From Chaos to Opportunity: How to turn your data into gold

By Siddhartha Bhattacharya

Organisations today are faced with exponential amounts of data entering the business in many different formats, from a wide range of sources. Most is categorised as unstructured data: email, video, audio, web chat, social media messages. While dealing with business data can seem like a burden, it is actually invaluable for mitigating risks within your organisation.

For example, have you ever:

• Made incorrect business decisions due to lack of data, while this data actually exists in your organisation?

• Lost clients to the competition - who have both a cost advantage and are experiencing faster business growth as a result of automating critical business workflows?

• Left a customer frustrated after struggling with a cumbersome business transaction caused by disjointed content workflows?

Data is the new oil

It is a real challenge to manage all of that data, to extract and make sense of it, and route it into business processes or workflows. But when you treat data as a high-value asset (like oil), the information contained within is the life blood of a business, providing powerful insights that can help shape strategy, and be an effective weapon in today’s competitive landscape.

Information Management professionals pride themselves on avoiding any type of data chaos. But when asked to assess how the different data sources in their businesses are managed, they admit that the newer data streams and those outside the back office are not well managed, describing them as ad-hoc or chaotic.

What makes this even more challenging are the rapid changes impacting business data.

Business data is growing exponentially. Analysts predicted digital data to double every two years - but this was before the Internet of Things (IoT) even appeared on the radar. Data volume is now measured in zettabytes, a trillion gigabytes!

According to Bob Larrivee, Chief Analyst of AIIM Market Intelligence, “When you look at the broad spectrum of capturing information, including the IOT, the sources of information extends to remotely connected devices that includes security systems, health monitors, and more. Yet for many organisations that I have spoken with even today in 2017, as much as 80-90% of their information/content still consists of unstructured information, in that it is poorly organised if at all, residing in network drives, emails, and mobile devices across the enterprise and even beyond corporate walls to cloud applications.”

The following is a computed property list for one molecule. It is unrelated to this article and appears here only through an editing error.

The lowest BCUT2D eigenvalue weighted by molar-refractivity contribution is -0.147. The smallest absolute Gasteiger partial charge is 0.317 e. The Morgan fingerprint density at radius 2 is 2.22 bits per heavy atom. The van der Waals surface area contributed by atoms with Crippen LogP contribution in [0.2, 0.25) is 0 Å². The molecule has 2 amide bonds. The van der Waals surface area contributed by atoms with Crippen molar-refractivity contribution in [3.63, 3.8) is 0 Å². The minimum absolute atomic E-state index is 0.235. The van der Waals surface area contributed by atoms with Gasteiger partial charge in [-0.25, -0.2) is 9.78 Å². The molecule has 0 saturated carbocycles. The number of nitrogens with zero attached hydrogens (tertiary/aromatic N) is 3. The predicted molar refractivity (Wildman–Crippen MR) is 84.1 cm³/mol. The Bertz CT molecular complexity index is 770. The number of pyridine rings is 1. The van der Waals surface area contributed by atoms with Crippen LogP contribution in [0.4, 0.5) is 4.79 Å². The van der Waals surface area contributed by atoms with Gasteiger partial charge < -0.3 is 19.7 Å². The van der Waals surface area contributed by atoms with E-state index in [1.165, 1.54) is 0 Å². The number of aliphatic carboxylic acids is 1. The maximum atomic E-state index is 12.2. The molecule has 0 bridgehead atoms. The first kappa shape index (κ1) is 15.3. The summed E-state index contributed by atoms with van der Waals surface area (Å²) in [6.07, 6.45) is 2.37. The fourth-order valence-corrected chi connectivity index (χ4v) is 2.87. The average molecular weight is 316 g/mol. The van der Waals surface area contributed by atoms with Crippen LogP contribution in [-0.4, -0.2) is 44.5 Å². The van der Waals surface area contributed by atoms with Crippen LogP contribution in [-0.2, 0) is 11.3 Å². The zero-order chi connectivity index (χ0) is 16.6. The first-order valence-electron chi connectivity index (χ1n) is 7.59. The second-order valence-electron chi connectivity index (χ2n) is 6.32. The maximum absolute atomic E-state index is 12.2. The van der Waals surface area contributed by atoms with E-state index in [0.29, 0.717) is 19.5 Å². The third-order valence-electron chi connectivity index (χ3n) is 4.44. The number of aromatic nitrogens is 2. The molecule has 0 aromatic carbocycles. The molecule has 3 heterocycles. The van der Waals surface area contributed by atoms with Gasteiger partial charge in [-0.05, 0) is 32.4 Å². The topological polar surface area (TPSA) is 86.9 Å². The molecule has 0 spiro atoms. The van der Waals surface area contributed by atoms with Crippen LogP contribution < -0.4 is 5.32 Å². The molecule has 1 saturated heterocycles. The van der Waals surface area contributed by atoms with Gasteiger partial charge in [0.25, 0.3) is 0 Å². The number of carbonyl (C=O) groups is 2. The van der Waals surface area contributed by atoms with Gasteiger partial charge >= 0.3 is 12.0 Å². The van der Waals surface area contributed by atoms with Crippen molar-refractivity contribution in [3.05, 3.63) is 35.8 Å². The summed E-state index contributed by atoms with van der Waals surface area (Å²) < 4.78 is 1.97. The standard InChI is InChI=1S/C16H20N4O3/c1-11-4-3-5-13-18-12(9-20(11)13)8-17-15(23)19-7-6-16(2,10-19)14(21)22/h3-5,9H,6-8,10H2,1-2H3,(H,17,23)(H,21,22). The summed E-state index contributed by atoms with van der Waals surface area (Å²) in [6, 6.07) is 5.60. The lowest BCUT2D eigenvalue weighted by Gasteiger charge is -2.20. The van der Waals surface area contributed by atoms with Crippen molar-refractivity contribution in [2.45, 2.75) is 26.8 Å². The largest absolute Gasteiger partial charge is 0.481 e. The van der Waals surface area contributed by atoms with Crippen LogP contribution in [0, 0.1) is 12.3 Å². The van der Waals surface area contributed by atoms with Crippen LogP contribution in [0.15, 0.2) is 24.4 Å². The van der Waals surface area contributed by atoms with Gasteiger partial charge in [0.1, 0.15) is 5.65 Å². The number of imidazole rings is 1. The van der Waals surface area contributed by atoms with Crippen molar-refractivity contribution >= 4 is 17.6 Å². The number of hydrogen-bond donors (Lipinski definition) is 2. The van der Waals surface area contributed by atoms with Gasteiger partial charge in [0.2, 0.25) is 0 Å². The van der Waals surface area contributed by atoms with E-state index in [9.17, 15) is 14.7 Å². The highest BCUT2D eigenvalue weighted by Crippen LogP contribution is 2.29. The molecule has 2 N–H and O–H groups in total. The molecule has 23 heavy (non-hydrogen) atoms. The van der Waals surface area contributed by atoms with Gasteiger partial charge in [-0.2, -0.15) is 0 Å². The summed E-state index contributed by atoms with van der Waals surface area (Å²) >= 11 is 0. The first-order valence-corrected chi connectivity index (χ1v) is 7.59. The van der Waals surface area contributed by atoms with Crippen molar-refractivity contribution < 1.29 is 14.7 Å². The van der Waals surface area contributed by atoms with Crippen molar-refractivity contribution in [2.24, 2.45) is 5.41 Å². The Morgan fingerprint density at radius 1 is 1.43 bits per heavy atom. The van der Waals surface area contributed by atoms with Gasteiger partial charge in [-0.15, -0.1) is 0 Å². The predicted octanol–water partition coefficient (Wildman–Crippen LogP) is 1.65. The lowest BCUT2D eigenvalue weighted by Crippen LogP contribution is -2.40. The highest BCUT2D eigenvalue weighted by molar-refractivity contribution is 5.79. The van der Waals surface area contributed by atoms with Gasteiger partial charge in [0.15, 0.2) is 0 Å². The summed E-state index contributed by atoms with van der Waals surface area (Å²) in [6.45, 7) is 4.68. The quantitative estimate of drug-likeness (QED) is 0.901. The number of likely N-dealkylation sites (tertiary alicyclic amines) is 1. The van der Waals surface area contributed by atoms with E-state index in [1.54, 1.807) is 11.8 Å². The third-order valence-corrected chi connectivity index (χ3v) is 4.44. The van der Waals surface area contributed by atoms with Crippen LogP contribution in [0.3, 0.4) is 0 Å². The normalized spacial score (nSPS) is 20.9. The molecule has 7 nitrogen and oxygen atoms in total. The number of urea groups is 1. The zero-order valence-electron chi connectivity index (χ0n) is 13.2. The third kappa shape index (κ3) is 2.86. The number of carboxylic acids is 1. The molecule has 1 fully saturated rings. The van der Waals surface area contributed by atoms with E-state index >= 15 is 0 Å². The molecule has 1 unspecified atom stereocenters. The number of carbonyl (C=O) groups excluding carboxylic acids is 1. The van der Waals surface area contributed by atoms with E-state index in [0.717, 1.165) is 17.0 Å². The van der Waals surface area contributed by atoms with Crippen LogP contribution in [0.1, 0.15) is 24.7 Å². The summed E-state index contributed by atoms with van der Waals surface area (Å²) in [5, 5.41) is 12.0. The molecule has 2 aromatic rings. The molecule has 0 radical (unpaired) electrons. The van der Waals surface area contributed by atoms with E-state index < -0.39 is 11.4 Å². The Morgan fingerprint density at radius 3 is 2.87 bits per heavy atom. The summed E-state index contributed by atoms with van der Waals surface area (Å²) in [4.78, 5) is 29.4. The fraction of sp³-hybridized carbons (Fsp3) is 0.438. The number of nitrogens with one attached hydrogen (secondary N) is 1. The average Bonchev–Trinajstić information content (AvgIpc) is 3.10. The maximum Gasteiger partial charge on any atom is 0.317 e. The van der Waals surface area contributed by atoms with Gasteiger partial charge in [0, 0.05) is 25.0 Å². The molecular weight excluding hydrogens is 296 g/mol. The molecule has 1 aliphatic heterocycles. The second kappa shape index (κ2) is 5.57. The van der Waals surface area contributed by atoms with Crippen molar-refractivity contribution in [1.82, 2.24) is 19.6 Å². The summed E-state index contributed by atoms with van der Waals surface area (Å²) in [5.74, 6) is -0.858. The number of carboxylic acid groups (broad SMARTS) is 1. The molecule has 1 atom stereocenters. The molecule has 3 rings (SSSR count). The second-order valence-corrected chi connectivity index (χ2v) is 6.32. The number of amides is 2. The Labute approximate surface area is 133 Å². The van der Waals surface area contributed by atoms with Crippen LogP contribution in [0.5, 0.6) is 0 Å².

Multi-source and multi-format inputs create complexity

The growth of data in the enterprise is largely linked to modern work patterns and the way employees now communicate and collaborate with one another, as well as with customers, suppliers and partners.

The way we communicate has changed, not only in the private world. Business inputs no longer arrive as paper documents in the mail or well-structured inputs through Electronic data interchange (EDI) or electronic forms. Information is exchanged electronically more than ever before; documents arrive as email attachments, information is conveyed via email rather than letters, social media messages are exchanged, and let’s not forget audio, photo and video files, used, for example, when documenting an accident for an insurance claim.

An increasing number of organisations have digital transformation projects high on the agenda in line with the realisation of the benefits to the organisation, whether that’s simplifying business processes, improving customer engagement, increasing productivity or generating operational cost savings. The goal for any CEO is for their organisation to achieve top and bottom line growth, and many see digital transformation as key to gaining a competitive business advantage.

However, digital transformation projects can fail, or not even get started, due to a lack of definition, unclear Return on Investment (ROI) projections, or a clear connection to the CEO’s goals.

In addition, with IT departments’ resources often stretched just maintaining the day-to- day operations, digital transformation can seem a daunting prospect.


One of the biggest roadblocks to scoping and implementing digital transformation projects often comes from a disconnect between Business and IT, with decisions about technology investments increasingly made outside of the IT department. A recent survey of 675 US businesses by IT industry association CompTIA found 27 percent of tech buying decisions are now made by someone other than the IT department - whether that’s the head of finance, marketing, sales, logistics or any other department that’s invested in a new technology solution.